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  • Dulcie Crowther

A Prickly Conversation


Author Kate DiCamillo wrote a fantastic children's book series based on a character named Mercy Watson. Mercy is the love of her parents' life. They sing her to sleep, they make her stacks of hot-buttered toast, and every Saturday, Mr. Watson takes her for a drive in his pink Cadillac. In the adoring eyes of Mr. and Mrs. Watson, Mercy Watson is a "porcine wonder!" Did I forget to mention that Mercy is a pig?



What a great word <porcine>! It is a much gentler way to refer to an overfed dog or a person's eating habits. Something porcine has to do with a pig. The word descends from the Latin word porcus. It's not much of a stretch to get from porcus → porc→ pork. We avoid ending complete English words in <c>, so we swap it out for the <k>. If we do end a word in <c>, it tends to be the shortened form of a word (e.g., sec/second), or a French loan word (e.g., chic, cognac), or the suffix <-ic> (e.g., romantic, poetic). The elegance of the <c> in this word is its flexibility. It can represent /s/ in <porcine>, /tʃ/ (pronounced “ch”) in porcinous words of Italian descent, and /k/ in my favorite related word <porcupine>.


The literal definition of <porcupine> is "quill pig." Its word sum would look like this:

porc + u + pine.

The <u> is a connecting vowel giving the word some flow. But what is the <pine> part?


<porcupine> came from Old French porc-espin, or spine hog, from Latin porcus "young pig" + spina "thorn, spine." Where did the <s> go? Have no fear, I will tell you. When porc-espin passed from Old French to Modern French, it lost its <s>. According to Doug Harper at etymonline.com, the Romans were not fond of producing initial <sp->, <st->, or <sc-> in words, so they added an <e-> to ease their way into the pronunciation, thus <espina>. This spelling/pronunciation passed into Romanic languages, particularly Old French. Over time, <s> was lost in many words due to emphasis on the <e>. Some words eventually had their long, lost <s> returned to them, but this was not the case in <espina>, thus the present-day French <porc-épic> and English <porcupine>. The <s> was retained in Spanish puerco espín and Italian porcospino.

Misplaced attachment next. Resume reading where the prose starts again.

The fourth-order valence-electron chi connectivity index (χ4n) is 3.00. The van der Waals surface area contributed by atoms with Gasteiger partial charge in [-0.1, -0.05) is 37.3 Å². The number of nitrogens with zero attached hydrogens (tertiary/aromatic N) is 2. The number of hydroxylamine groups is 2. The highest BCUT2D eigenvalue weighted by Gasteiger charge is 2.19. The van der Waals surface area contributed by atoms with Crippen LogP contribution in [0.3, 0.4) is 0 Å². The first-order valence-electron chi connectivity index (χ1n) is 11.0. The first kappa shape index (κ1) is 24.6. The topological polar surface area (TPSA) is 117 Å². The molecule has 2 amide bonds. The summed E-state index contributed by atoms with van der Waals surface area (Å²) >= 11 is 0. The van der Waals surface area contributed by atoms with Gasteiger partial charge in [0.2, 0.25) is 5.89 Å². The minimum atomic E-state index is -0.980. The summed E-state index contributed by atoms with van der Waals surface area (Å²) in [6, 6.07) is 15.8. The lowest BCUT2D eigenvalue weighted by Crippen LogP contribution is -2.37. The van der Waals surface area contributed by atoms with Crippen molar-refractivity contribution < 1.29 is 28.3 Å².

Porcine has other great relatives. A porcini is a mushroom so named in Italian because of its fatness. The word <porpoise> is a combination of the Latin words for "fish" and for "pig." A merpig, if you will. <porcine> is also related to <porcelain>. I'll let you research that independently because I'm keeping this blog G-rated. You can't make this stuff up.


When one starts investigating the word <porcupine>, it doesn't take long, at least in my world, to get to the crucial question about porcupines. How do porcupines procreate with all those barbs? According to National Geographic, "very carefully." But, again, to keep things G-Rated, I'll leave you to your own irresponsible googling. The underlying lesson on this Valentine's Day, ladies? Sometimes us girls have to lay down our quills and set aside our quibbles for the sake of a bit of romance.


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